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Abd al-Rahman al-Saadi on the Scholars of Timbuktu  

Abd al-Rahman al-Saadi

Born in Timbuktu in 1596, Abd al-Rahman al-Saadi wrote, in Arabic, a chronicle entitled Tarikh al-Sudan (History of the Sudan). The document addresses the political, cultural, and religious ... More

The Adventures of Telemachus  

Francois Fénelon

A Catholic priest and writer, François Fénelon (1651–1715) was enlisted by the church to preach to French Protestants (Huguenots) in order to bring them back to orthodox belief. His ... More

Amulet containing passages from the Qur’an, worn by Muslim slaves who rioted in Bahia, Brazil  

João José Reis

Although slavery was not abolished in Brazil until 1888, slave revolts were frequent and remarkable for their ambitions, success, and diversity of participating elements. Two urban revolts ... More

Ancestor Worship and Human Sacrifice from the Shi Jing  

Anonymous

During both the Shang and Zhou dynasties (1556-1046 BCE; 1046-256 BCE) families, both noble and common, worshipped and sacrificed to their ancestors. These sacrifices were of the utmost ... More

Anonymous, Edicts of Aurangzeb  

Anonymous

When he became emperor in 1658, Aurangzeb attempted a radical “Islamification” of Mughal India, imposing a strict interpretation of Sharia law and implementing reforms that he thought would ... More

The Baburnama  

Babur

Zahiruddin Muhammad Babur (1483–1530) was born a prince of Fergana in Transoxiana (modern Uzbekistan and Tajikistan), a region that had been conquered (briefly) by the army of Alexander the ... More

Bamiyan Buddhas, Afghanistan  

Anonymous

A few months before the 9/11 terrorist attacks, in the spring of 2001, Taliban officials oversaw a series of explosions in the Bamiyan Valley, which deliberately detonated priceless ... More

The Clash of Civilizations  

Samuel Huntington

Samuel Huntington (1927–2008) was an influential political scientist who taught for most of his career at Harvard University. He was the author of numerous books and articles on politics ... More

Concerning Whether Heretics Should Be Persecuted  

Sebastian Castellio

In October 1553, the extraordinarily gifted Spanish scientist Michael Servetus was executed with the approval and the strong support of John Calvin and his followers in Geneva. The charge ... More

Copper Head of Bodhisattva Avalokiteshvara, Vietnam  

Anonymous

This head, crafted from copper alloy, is all that remains of an impressive image found in central Vietnam. It depicts the Avalokiteshvara, the embodiment of Buddhist compassion, and the ... More

Cosmas Indicopleustes (Cosmas The India-Voyager), Christian Topography  

Cosmas

This remarkable account of a merchant’s travels throughout Eastern Africa, the Arabian Peninsula, and India resulted from the singular obsession of a monk in retirement. Determined to prove ... More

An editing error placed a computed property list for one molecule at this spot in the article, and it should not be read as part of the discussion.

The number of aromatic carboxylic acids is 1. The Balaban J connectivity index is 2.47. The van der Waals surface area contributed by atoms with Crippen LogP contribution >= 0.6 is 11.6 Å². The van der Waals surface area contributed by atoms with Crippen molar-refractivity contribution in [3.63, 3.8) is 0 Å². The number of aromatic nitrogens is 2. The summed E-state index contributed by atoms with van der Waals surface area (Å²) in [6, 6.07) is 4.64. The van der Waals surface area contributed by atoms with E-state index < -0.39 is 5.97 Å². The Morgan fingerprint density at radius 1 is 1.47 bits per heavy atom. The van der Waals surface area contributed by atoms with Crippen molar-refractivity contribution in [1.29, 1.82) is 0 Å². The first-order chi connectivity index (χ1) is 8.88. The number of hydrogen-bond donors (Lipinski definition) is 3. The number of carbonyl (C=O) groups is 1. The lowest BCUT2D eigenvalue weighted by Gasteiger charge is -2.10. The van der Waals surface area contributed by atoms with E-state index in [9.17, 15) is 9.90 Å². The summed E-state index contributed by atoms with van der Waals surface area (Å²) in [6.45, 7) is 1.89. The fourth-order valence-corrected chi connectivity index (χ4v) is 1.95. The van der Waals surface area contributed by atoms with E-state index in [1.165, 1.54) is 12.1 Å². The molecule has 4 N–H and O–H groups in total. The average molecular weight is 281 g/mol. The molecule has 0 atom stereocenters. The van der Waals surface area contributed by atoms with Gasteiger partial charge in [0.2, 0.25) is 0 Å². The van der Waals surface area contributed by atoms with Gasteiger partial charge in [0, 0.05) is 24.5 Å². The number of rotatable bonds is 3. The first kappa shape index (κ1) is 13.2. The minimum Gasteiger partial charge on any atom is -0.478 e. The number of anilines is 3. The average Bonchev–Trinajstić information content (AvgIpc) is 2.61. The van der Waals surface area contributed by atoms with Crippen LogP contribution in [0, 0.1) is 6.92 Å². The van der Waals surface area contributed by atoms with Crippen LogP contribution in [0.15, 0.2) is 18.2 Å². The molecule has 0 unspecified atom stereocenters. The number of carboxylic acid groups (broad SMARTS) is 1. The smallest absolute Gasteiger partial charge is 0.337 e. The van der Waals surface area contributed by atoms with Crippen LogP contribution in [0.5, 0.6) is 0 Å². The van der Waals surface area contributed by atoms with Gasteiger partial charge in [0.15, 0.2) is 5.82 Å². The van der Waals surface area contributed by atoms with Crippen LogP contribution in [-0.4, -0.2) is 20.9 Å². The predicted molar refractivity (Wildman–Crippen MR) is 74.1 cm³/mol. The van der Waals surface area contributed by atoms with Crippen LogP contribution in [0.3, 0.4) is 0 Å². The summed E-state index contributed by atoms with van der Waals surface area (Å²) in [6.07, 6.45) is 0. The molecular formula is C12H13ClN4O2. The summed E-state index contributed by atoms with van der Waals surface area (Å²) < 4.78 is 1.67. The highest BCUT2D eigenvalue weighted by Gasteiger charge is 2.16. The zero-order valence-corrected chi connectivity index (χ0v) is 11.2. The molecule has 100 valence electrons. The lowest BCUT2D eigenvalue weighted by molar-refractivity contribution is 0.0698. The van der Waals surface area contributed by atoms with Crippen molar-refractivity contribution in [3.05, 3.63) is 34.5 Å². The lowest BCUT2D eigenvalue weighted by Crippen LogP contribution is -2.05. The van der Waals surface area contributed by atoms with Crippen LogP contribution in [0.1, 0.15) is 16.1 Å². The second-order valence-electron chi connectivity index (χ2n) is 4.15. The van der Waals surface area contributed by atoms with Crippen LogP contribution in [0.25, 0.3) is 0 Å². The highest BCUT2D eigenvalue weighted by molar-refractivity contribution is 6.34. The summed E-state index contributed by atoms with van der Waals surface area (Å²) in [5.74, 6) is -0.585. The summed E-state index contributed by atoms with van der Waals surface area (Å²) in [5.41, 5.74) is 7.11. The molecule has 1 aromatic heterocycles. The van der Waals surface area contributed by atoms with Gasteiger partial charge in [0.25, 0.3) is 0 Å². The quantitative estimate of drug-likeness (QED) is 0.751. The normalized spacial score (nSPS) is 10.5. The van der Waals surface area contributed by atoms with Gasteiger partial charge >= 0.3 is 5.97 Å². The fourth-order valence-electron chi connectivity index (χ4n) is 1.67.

The Decameron, “Putting the Devil Back in Hell”  

Giovanni Boccaccio

A Latin scholar, poet, and biographer, Boccaccio (1313–1375) is most famous today as the author of the Decameron. This compilation of 100 tales, by turns serious, bawdy, and irreverent, ... More

Declaration of the Rights of Man and of the Citizen  

Committee

Like the American Declaration, the Declaration of the Rights of Man and of the Citizen is a stirring statement of Enlightenment principles concerning both the individual’s role in the state ... More

Description of Northern Africa  

‘Abd al-‘Azīz al-Bakrī

Al-Bakrī was born in Spain, and it appears that he never left that country. However, he collected information from people he met who had traveled to the Sahara and the Sudan, and he ... More

The Disposition of Error  

Mou Tzu

When Buddhism reached China it encountered an already established civilization with deeply rooted literary and intellectual traditions. In addition, the scholarly elite of China was ... More

Examination of Lady Jane Grey, London  

John Foxe

Jane Grey, the granddaughter of Henry VIII’s sister Mary, was born in 1537, the same year as Edward VI, the only surviving son of the king who had sought a male heir so desperately. Jane, ... More

Failed Prophecies, Glorious Hopes  

Richard Rorty

Richard Rorty (1931–2007) was an American philosopher who taught at Stanford, Princeton, and the University of Virginia. Rorty became associated with a form of American philosophy known as ... More

“Fatwa”  

Osama bin Laden

In 1992, al-Qaeda (“the base”) under the leadership of Osama bin Laden (1957–2011) had emerged as a significant terrorist organization operating on an international scale. Bin Laden, the ... More

The Fetha Nagast, Ethiopia  

Anonymous

In the medieval period Ethiopia became a multiethnic, multilingual, and multireligious state in which the kings limited the church’s conversion efforts. Nevertheless, the kings continued to ... More

The Five Jewels  

Muhammad Ghawth Gwaliori

In sixteenth-century Hindustan, the Sufi mystic Muhammad Ghawth claimed to have experienced an astounding ascension through multiple heavenly spheres up to the throne of God. This intensely ... More

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